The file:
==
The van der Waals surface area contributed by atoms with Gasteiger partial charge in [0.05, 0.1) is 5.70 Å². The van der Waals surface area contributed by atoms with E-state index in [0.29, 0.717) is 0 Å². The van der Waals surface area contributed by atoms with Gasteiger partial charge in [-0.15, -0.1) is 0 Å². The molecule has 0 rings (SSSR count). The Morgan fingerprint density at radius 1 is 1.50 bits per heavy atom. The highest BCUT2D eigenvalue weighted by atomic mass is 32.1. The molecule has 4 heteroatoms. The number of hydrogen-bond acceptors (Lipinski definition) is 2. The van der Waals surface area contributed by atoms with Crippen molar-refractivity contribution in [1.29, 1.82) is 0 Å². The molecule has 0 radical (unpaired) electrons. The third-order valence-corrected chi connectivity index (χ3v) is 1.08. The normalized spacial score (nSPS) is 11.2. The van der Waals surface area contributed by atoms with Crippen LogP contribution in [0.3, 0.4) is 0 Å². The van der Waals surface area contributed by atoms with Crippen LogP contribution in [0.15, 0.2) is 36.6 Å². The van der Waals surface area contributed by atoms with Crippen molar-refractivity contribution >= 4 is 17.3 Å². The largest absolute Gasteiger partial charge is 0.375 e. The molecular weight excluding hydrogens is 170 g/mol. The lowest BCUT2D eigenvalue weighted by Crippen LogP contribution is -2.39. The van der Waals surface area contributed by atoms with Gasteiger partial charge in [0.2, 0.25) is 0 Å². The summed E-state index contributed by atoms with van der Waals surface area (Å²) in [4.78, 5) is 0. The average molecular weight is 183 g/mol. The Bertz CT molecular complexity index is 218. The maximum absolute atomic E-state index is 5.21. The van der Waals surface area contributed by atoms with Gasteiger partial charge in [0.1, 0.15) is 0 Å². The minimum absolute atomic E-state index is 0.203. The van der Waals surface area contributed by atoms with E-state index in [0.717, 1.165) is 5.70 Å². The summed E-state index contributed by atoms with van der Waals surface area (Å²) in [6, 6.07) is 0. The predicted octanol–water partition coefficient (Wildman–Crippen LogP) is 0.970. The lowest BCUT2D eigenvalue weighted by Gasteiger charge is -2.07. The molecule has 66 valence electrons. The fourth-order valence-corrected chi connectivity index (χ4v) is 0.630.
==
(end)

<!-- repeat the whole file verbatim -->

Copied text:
The van der Waals surface area contributed by atoms with Gasteiger partial charge in [0.05, 0.1) is 5.70 Å². The van der Waals surface area contributed by atoms with E-state index in [0.29, 0.717) is 0 Å². The van der Waals surface area contributed by atoms with Gasteiger partial charge in [-0.15, -0.1) is 0 Å². The molecule has 0 rings (SSSR count). The Morgan fingerprint density at radius 1 is 1.50 bits per heavy atom. The highest BCUT2D eigenvalue weighted by atomic mass is 32.1. The molecule has 4 heteroatoms. The number of hydrogen-bond acceptors (Lipinski definition) is 2. The van der Waals surface area contributed by atoms with Crippen molar-refractivity contribution in [1.29, 1.82) is 0 Å². The molecule has 0 radical (unpaired) electrons. The third-order valence-corrected chi connectivity index (χ3v) is 1.08. The normalized spacial score (nSPS) is 11.2. The van der Waals surface area contributed by atoms with Crippen LogP contribution in [0.3, 0.4) is 0 Å². The van der Waals surface area contributed by atoms with Crippen LogP contribution in [0.15, 0.2) is 36.6 Å². The van der Waals surface area contributed by atoms with Crippen molar-refractivity contribution >= 4 is 17.3 Å². The largest absolute Gasteiger partial charge is 0.375 e. The molecular weight excluding hydrogens is 170 g/mol. The lowest BCUT2D eigenvalue weighted by Crippen LogP contribution is -2.39. The van der Waals surface area contributed by atoms with Gasteiger partial charge in [0.2, 0.25) is 0 Å². The summed E-state index contributed by atoms with van der Waals surface area (Å²) in [4.78, 5) is 0. The average molecular weight is 183 g/mol. The Bertz CT molecular complexity index is 218. The maximum absolute atomic E-state index is 5.21. The van der Waals surface area contributed by atoms with Gasteiger partial charge in [0.1, 0.15) is 0 Å². The minimum absolute atomic E-state index is 0.203. The van der Waals surface area contributed by atoms with E-state index in [0.717, 1.165) is 5.70 Å². The summed E-state index contributed by atoms with van der Waals surface area (Å²) in [6, 6.07) is 0. The predicted octanol–water partition coefficient (Wildman–Crippen LogP) is 0.970. The lowest BCUT2D eigenvalue weighted by Gasteiger charge is -2.07. The molecule has 66 valence electrons. The fourth-order valence-corrected chi connectivity index (χ4v) is 0.630.